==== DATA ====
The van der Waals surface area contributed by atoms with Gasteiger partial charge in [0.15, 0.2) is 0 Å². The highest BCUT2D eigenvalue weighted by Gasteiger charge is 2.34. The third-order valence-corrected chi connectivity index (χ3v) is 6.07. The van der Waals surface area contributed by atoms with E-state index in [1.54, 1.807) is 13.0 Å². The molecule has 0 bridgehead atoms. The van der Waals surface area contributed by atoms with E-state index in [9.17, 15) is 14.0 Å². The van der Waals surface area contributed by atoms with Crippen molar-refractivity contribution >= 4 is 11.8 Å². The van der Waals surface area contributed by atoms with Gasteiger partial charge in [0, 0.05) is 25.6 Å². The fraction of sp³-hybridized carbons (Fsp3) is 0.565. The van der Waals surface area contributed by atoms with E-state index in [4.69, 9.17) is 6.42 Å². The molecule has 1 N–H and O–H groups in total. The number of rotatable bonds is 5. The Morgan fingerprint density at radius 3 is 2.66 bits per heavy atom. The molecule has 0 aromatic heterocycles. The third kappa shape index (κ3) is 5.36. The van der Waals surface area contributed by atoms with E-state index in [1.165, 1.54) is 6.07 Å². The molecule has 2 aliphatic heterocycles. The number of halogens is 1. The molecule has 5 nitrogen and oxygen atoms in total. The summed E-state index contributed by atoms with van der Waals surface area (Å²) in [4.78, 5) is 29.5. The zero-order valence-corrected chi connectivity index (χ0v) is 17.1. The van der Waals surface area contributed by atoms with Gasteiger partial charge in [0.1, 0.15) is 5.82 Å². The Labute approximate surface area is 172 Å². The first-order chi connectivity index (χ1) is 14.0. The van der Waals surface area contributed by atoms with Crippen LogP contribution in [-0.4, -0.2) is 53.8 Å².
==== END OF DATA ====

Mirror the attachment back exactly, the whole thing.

The van der Waals surface area contributed by atoms with Gasteiger partial charge in [0.15, 0.2) is 0 Å². The highest BCUT2D eigenvalue weighted by Gasteiger charge is 2.34. The third-order valence-corrected chi connectivity index (χ3v) is 6.07. The van der Waals surface area contributed by atoms with E-state index in [1.54, 1.807) is 13.0 Å². The molecule has 0 bridgehead atoms. The van der Waals surface area contributed by atoms with E-state index in [9.17, 15) is 14.0 Å². The van der Waals surface area contributed by atoms with Crippen molar-refractivity contribution >= 4 is 11.8 Å². The van der Waals surface area contributed by atoms with Gasteiger partial charge in [0, 0.05) is 25.6 Å². The fraction of sp³-hybridized carbons (Fsp3) is 0.565. The van der Waals surface area contributed by atoms with E-state index in [4.69, 9.17) is 6.42 Å². The molecule has 1 N–H and O–H groups in total. The number of rotatable bonds is 5. The Morgan fingerprint density at radius 3 is 2.66 bits per heavy atom. The molecule has 0 aromatic heterocycles. The third kappa shape index (κ3) is 5.36. The van der Waals surface area contributed by atoms with E-state index in [1.165, 1.54) is 6.07 Å². The molecule has 2 aliphatic heterocycles. The number of halogens is 1. The molecule has 5 nitrogen and oxygen atoms in total. The summed E-state index contributed by atoms with van der Waals surface area (Å²) in [4.78, 5) is 29.5. The zero-order valence-corrected chi connectivity index (χ0v) is 17.1. The van der Waals surface area contributed by atoms with Gasteiger partial charge in [0.1, 0.15) is 5.82 Å². The Labute approximate surface area is 172 Å². The first-order chi connectivity index (χ1) is 14.0. The van der Waals surface area contributed by atoms with Crippen LogP contribution in [-0.4, -0.2) is 53.8 Å².